Starring: Florence Pugh, Tom Burke, Kíla Lord Cassidy, Elaine Cassidy, Niamh Algar, and Toby Jones
Director: Sebastiàn Lelio
After an opening scene that legitimately made me think I had turned on the wrong movie, The Wonder becomes a boring period piece featuring a premise without a story, a mystery without a hook. Florence Pugh does nice work, and the atmospherics and cinematography are admittedly exceptional, but it mostly feels like an artsy Oscar grab. The Wonder premiered at Toronto International Film Festival, and there was absolutely zero buzz for it, good or bad. It just kinda existed in the shadows of the schedule, which I found odd at the time (I mean, it’s Florence Pugh). Now that I’ve seen it, I understand completely.
The Wonder is the reason why some people love period pieces while others hate them. It has a beautiful set design and deep performances, but it is so slow and atmospheric that you can’t help but wonder if the movie thinks it’s smarter than you. Florence Pugh is captivating as always and the premise is interesting, but the film moves far too slowly while feeling pretentious the whole way through. I can see why this was a successful novel, but as a film, I don’t think it fully works.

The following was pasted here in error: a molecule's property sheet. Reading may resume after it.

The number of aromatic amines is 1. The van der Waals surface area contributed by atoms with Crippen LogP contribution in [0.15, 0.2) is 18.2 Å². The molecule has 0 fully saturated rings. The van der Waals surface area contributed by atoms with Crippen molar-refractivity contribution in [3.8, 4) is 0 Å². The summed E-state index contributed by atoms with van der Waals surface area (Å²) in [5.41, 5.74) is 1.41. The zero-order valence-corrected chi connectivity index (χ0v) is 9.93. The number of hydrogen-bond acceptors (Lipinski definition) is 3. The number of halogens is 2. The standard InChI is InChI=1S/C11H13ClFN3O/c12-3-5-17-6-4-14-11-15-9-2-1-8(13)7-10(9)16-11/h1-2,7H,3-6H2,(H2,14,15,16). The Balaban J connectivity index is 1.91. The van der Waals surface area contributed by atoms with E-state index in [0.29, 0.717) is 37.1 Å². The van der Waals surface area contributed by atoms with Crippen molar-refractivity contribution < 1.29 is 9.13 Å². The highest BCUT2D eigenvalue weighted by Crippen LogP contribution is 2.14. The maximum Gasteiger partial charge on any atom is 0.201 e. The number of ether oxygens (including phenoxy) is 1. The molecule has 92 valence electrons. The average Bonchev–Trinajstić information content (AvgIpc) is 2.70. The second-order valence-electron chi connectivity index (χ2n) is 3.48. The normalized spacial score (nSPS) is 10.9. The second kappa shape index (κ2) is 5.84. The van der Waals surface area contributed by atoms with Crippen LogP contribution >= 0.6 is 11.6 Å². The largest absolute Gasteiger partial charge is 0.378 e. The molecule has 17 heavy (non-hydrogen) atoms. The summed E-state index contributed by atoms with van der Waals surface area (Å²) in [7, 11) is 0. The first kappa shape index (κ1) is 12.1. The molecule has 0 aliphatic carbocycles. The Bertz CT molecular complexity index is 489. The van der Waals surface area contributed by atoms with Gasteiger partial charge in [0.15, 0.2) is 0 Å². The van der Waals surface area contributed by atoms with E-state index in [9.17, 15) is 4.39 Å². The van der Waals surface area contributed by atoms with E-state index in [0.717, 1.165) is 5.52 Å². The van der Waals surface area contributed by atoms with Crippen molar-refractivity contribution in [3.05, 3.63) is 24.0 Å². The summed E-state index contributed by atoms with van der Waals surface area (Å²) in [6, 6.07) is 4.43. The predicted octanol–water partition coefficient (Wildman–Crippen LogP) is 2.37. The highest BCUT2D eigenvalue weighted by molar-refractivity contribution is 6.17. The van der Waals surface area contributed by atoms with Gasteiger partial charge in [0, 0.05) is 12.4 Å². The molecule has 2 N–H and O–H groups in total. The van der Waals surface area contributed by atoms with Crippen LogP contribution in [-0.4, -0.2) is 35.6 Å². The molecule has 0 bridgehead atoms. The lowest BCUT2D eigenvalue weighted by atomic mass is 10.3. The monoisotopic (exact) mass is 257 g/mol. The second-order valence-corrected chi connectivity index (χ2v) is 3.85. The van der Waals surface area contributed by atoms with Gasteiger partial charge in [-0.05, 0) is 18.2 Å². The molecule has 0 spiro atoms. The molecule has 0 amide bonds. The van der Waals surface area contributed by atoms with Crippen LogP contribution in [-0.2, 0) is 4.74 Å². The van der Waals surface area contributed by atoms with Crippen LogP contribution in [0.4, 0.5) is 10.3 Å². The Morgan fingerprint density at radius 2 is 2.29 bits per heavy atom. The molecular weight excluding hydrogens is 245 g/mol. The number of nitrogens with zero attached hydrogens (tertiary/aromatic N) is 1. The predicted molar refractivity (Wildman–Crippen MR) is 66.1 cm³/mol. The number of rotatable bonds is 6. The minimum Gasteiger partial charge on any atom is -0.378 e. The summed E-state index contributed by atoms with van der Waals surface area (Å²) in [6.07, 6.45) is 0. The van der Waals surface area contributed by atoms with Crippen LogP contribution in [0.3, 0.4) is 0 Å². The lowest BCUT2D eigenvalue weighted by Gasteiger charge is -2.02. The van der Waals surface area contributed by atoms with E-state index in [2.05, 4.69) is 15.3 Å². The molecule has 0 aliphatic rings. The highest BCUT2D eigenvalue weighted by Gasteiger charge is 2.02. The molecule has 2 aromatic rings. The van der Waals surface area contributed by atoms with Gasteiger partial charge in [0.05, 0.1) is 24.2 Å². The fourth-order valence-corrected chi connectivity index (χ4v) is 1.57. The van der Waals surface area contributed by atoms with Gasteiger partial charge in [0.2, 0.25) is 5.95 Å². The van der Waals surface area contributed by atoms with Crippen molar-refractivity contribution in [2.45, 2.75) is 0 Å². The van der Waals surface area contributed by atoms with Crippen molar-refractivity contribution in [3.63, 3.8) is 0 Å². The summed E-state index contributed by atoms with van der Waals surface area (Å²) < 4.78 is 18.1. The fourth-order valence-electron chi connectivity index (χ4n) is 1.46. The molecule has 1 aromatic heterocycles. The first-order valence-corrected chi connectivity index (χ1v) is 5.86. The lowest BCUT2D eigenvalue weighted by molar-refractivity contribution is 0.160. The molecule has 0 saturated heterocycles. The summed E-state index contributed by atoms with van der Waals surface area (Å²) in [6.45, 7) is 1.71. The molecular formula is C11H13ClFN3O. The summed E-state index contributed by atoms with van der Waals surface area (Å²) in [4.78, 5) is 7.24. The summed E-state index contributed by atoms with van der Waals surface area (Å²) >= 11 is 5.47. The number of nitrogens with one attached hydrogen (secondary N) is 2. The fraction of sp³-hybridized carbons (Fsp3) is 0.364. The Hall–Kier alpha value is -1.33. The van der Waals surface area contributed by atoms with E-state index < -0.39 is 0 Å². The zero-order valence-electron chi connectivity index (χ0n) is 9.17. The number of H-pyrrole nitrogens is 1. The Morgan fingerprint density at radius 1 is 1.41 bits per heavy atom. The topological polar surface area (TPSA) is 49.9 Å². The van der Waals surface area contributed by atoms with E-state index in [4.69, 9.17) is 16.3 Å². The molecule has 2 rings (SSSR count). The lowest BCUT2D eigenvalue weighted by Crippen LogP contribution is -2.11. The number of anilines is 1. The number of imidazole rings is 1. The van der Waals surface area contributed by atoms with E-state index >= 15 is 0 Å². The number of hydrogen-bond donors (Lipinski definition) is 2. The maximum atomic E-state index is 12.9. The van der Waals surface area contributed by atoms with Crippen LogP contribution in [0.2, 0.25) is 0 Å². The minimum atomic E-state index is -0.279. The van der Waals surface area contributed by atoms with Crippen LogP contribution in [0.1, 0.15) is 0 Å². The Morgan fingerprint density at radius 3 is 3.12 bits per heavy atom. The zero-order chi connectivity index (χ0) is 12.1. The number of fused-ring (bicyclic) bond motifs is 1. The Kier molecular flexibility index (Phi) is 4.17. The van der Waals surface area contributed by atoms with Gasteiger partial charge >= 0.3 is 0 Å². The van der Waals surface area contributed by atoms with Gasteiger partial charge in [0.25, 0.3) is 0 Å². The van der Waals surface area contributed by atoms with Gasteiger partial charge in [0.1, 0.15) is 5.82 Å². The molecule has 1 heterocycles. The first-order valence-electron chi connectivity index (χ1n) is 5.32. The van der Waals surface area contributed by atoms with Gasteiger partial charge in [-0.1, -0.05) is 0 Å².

While the narrative framing devices that bookend the film (and interrupt its center) may seem either blunt instruments or confusing additions, The Wonder nonetheless spins an intriguing tale about science vs. religion, belief vs. observation, and the powers of storytelling. Excellently shot by Ari Wegner and boasting one of the year’s more subtly memorable scores, Sebastián Lelio’s film boasts unsurprisingly excellent work from Florence Pugh, alongside what should be a star-making turn by the young Kíla Lord Cassidy. There are moments when it stretches, and the ending is overlong, but audiences would do well to not let this go underseen.
Unfortunately, outside of Florence Pugh’s stellar performance and the beautiful cinematography, The Wonder is an overall slow and disappointing film. It’s starving itself of a fuller story, which if it hadn’t, it could have made for a more intriguing watch. The movie asks the audience to be patient while going on this journey of faith and morality, but by the end, some may realize it was just a bore with no real mystery. As great as Pugh is here, I don’t think I’ll be going back for seconds on this one.